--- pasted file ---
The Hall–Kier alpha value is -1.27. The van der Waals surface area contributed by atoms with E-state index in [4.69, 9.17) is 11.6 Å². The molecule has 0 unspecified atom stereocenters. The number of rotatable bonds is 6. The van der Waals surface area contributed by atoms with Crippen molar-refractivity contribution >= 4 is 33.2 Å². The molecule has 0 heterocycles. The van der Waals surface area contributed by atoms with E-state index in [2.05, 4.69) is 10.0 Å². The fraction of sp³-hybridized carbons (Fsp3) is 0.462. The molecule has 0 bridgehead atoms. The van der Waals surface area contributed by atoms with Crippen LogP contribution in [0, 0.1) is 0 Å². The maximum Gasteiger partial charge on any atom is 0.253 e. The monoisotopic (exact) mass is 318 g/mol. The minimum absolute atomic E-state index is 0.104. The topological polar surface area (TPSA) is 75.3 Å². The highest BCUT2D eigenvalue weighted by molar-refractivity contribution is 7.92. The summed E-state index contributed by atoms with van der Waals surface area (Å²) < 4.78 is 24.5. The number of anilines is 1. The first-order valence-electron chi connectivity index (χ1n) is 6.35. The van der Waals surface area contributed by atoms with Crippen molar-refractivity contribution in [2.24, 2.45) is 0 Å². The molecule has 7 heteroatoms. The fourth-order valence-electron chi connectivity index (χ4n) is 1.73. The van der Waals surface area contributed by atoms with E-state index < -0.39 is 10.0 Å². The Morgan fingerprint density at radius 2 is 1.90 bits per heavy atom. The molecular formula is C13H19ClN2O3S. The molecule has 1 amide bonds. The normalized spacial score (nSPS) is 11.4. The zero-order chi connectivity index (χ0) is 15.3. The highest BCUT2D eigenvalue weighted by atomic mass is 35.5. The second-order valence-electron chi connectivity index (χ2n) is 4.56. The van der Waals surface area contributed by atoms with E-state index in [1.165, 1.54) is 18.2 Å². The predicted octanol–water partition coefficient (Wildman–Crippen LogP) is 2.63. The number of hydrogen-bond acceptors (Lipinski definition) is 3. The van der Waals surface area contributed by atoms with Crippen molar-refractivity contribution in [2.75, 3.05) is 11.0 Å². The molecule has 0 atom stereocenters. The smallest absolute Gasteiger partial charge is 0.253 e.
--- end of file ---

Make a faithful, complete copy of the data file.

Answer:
The Hall–Kier alpha value is -1.27. The van der Waals surface area contributed by atoms with E-state index in [4.69, 9.17) is 11.6 Å². The molecule has 0 unspecified atom stereocenters. The number of rotatable bonds is 6. The van der Waals surface area contributed by atoms with Crippen molar-refractivity contribution >= 4 is 33.2 Å². The molecule has 0 heterocycles. The van der Waals surface area contributed by atoms with E-state index in [2.05, 4.69) is 10.0 Å². The fraction of sp³-hybridized carbons (Fsp3) is 0.462. The molecule has 0 bridgehead atoms. The van der Waals surface area contributed by atoms with Crippen LogP contribution in [0, 0.1) is 0 Å². The maximum Gasteiger partial charge on any atom is 0.253 e. The monoisotopic (exact) mass is 318 g/mol. The minimum absolute atomic E-state index is 0.104. The topological polar surface area (TPSA) is 75.3 Å². The highest BCUT2D eigenvalue weighted by molar-refractivity contribution is 7.92. The summed E-state index contributed by atoms with van der Waals surface area (Å²) < 4.78 is 24.5. The number of anilines is 1. The first-order valence-electron chi connectivity index (χ1n) is 6.35. The van der Waals surface area contributed by atoms with Crippen molar-refractivity contribution in [2.24, 2.45) is 0 Å². The molecule has 7 heteroatoms. The fourth-order valence-electron chi connectivity index (χ4n) is 1.73. The van der Waals surface area contributed by atoms with E-state index < -0.39 is 10.0 Å². The Morgan fingerprint density at radius 2 is 1.90 bits per heavy atom. The molecular formula is C13H19ClN2O3S. The molecule has 1 amide bonds. The normalized spacial score (nSPS) is 11.4. The zero-order chi connectivity index (χ0) is 15.3. The highest BCUT2D eigenvalue weighted by atomic mass is 35.5. The second-order valence-electron chi connectivity index (χ2n) is 4.56. The van der Waals surface area contributed by atoms with E-state index in [1.165, 1.54) is 18.2 Å². The predicted octanol–water partition coefficient (Wildman–Crippen LogP) is 2.63. The number of hydrogen-bond acceptors (Lipinski definition) is 3. The van der Waals surface area contributed by atoms with Crippen molar-refractivity contribution in [2.75, 3.05) is 11.0 Å². The molecule has 0 atom stereocenters. The smallest absolute Gasteiger partial charge is 0.253 e.